“Lamborghini is a brand that appeals to its drivers, both for the tracks and for the opportunities it gives, and the Young Drivers Programs match our philosophy and our target audience 100%,” says Venieri.

“Target Racing [was] born to develop young drivers. The possibility that Lamborghini gives is very important.

“We believe that the Super Trofeo is the best championship for young drivers who want to learn how to race with covered wheels. It allows them to learn the basics of GT racing, allowing them to make the transition from the formula world. Working with Lamborghini is very exciting, because there is extreme freedom in the set-up of the car.

“The car has a wide window of use and drivers can tailor the Huracán Super Trofeo EVO2 with a wide range of settings. The technical base is very large and there is freedom for the teams as well.”

The beauty of one-make racing with Lamborghini is that it not only caters to the young aspiring professional driver, but also to the gentleman competitor who maybe didn’t have the opportunity or the means to race when they were younger.

And while Venieri has often dedicated his racing team to the development of up-and-coming talent, the role of the gentleman driver is also a crucial element of keeping the business ticking over and achieving more success on-track.

“We try to give gentleman drivers everything they need to become children again, to feel those emotions that maybe they never had the chance to experience when they were younger,” says Venieri.

“It's nice to see them amazed, with their eyes out of their heads because of the emotions they feel and because what they do is their dream as children. Of course, they don't have the ambitions of young drivers, but if there was an Old Driver Programme… (he laughs).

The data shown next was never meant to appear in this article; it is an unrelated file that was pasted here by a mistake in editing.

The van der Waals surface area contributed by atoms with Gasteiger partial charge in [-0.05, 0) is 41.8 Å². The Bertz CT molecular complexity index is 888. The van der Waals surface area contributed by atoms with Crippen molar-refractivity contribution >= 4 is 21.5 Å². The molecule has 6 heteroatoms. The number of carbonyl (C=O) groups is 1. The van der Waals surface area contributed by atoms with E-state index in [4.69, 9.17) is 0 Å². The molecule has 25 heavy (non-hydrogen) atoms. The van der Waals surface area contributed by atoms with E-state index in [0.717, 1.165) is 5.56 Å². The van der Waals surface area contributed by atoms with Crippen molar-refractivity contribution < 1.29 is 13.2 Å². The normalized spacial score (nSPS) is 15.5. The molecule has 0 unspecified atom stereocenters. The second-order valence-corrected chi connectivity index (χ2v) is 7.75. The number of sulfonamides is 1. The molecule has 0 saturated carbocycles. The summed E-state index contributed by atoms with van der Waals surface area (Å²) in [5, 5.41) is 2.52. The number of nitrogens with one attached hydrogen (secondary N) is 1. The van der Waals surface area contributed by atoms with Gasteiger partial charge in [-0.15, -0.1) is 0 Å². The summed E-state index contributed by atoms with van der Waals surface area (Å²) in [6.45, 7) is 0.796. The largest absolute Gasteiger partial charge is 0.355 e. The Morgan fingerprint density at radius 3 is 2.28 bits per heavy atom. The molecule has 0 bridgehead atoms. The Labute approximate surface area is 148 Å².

“Most of the drivers who have come through Target have had great professional growth in GT racing and we are very pleased with that,” he adds.

“Often the drivers have the desire to come back to us because they enjoyed it, both technically and in terms of the working environment. We try to make the drivers feel like family. Often some of them come to us alone, without having their family near them. We try to welcome them as best we can and make them feel at home.”

In order to achieve the ambitious objectives, set by Venieri and his team, a well-organised structure is necessary. Amid the family feel to the team, professional and human harmony is a must between all members of the team.

“I take care of the logistics, sporting operations and public relations,” explains Semeghini, who complements Venieri’s general management of the team.

Venieri adds: “Chiara’s role is fundamental; logistics is a very delicate part of how we operate as a team. In addition to the pair of us, there is our chief engineer who manages the entire engineering sector. He has been working with us since 2008 and a solid partnership has been developed with him.